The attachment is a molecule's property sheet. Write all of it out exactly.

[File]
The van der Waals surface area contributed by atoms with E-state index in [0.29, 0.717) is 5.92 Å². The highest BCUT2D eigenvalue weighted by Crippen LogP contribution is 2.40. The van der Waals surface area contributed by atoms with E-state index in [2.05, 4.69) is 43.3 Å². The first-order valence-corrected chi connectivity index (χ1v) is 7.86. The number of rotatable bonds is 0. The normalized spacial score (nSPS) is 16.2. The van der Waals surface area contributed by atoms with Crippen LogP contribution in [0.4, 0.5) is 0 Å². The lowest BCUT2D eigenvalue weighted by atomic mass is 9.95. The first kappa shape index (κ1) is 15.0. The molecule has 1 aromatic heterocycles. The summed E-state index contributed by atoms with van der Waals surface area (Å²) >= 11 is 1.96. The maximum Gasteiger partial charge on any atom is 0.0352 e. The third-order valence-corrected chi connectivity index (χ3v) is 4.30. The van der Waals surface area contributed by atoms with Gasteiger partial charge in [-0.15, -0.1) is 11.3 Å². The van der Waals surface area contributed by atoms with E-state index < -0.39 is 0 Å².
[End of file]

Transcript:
The van der Waals surface area contributed by atoms with E-state index in [0.29, 0.717) is 5.92 Å². The highest BCUT2D eigenvalue weighted by Crippen LogP contribution is 2.40. The van der Waals surface area contributed by atoms with E-state index in [2.05, 4.69) is 43.3 Å². The first-order valence-corrected chi connectivity index (χ1v) is 7.86. The number of rotatable bonds is 0. The normalized spacial score (nSPS) is 16.2. The van der Waals surface area contributed by atoms with Crippen LogP contribution in [0.4, 0.5) is 0 Å². The lowest BCUT2D eigenvalue weighted by atomic mass is 9.95. The first kappa shape index (κ1) is 15.0. The molecule has 1 aromatic heterocycles. The summed E-state index contributed by atoms with van der Waals surface area (Å²) >= 11 is 1.96. The maximum Gasteiger partial charge on any atom is 0.0352 e. The third-order valence-corrected chi connectivity index (χ3v) is 4.30. The van der Waals surface area contributed by atoms with Gasteiger partial charge in [-0.15, -0.1) is 11.3 Å². The van der Waals surface area contributed by atoms with E-state index < -0.39 is 0 Å².